November 09, 2006

Women Bloggers: A Survey

S U R v E Y
Hattie over at MotherPie is doing graduate study on New Media. She needs our help with original research she is conducting on U.S. women blogs and bloggers, and also the sub-set of mom blogs.

Because she separates women with children from women without children, she will inadvertently have some interesting statistics for childfree women bloggers too. (Caveat: we don't know if any of these gals intend to have kids or if they have even given it any thought!)

She invites
Purple WomenTM to take her survey. It took me less than 10 minutes.

Technorati Tag:

4 comments:

AlphaGirl said...

interesting survey...she asked for opionions re: "mommy bloggers" and if in fact we were a "mommy blogger"

The readership here can pretty much guess that I'm not. I added that "mommy blogs" are pretty much the same..."Myrakle used the big potty today!!!!!OMG" and were therefore lacking in originality.

I'm just sayin'....

Teri said...

We bond over our issues, tidbits, advice, and share laughs and conversation just as they do -- just with a different focus.

Bottom line, I think mommy bloggers and non-mom bloggers overlook the fact that we really have something BIG in common -- we're bloggers after all. I feel like I could actually have an entire conversation with a Mom Blogger without her mentioning her kid.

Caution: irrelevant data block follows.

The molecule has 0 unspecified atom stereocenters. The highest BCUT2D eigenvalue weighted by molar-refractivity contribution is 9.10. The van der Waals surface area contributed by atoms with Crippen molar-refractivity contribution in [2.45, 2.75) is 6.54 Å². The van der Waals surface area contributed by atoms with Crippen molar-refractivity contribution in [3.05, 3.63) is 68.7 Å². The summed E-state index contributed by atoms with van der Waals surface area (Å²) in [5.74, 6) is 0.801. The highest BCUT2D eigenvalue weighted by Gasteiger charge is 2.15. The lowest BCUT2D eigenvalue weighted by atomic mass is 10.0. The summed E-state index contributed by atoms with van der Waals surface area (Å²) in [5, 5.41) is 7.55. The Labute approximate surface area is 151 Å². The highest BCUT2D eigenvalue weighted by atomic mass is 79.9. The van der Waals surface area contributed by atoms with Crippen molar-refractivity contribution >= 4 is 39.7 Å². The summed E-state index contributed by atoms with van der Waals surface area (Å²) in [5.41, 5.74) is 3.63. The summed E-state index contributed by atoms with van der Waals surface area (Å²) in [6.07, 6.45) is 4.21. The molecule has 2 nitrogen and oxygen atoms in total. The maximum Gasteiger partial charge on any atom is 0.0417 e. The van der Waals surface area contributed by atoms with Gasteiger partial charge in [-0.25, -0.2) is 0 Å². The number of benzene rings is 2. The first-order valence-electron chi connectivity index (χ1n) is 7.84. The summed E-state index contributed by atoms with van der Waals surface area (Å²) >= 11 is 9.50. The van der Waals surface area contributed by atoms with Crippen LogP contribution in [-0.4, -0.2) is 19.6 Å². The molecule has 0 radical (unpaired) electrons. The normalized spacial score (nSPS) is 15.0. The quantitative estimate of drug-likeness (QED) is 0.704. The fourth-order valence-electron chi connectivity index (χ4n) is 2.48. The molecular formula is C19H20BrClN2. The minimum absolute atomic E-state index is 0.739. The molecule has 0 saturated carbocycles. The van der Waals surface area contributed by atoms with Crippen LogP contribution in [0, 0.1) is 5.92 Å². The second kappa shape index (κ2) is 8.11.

This was my "take away" from the BlogHer Conference in July 2006.

MotherPie said...

Didn't know you went to the BlogHer conference...I didn't make it. I am finding that a lot of female blogs are writing with a slant of some type...

Is this a need of females to identify ourselves beyond women? Is this a culture response to how we are typed?

I just wonder.

Teri said...

Mother Pie - I am not qualified to answer that question,...

"Is this a need of females to identify ourselves beyond women? Is this a culture response to how we are typed?",

...but, I am intrigued by it. I wish I could call Naomi Wolfe and engage her on the topic. Or, invite her to dinner with a group of my friends...

I would further ask, are there more women bloggers than men? How do men establish identity? Don't our hobbies identify us? Who you are has so much to do with how you spend your time and with whom. Actions over words in the end.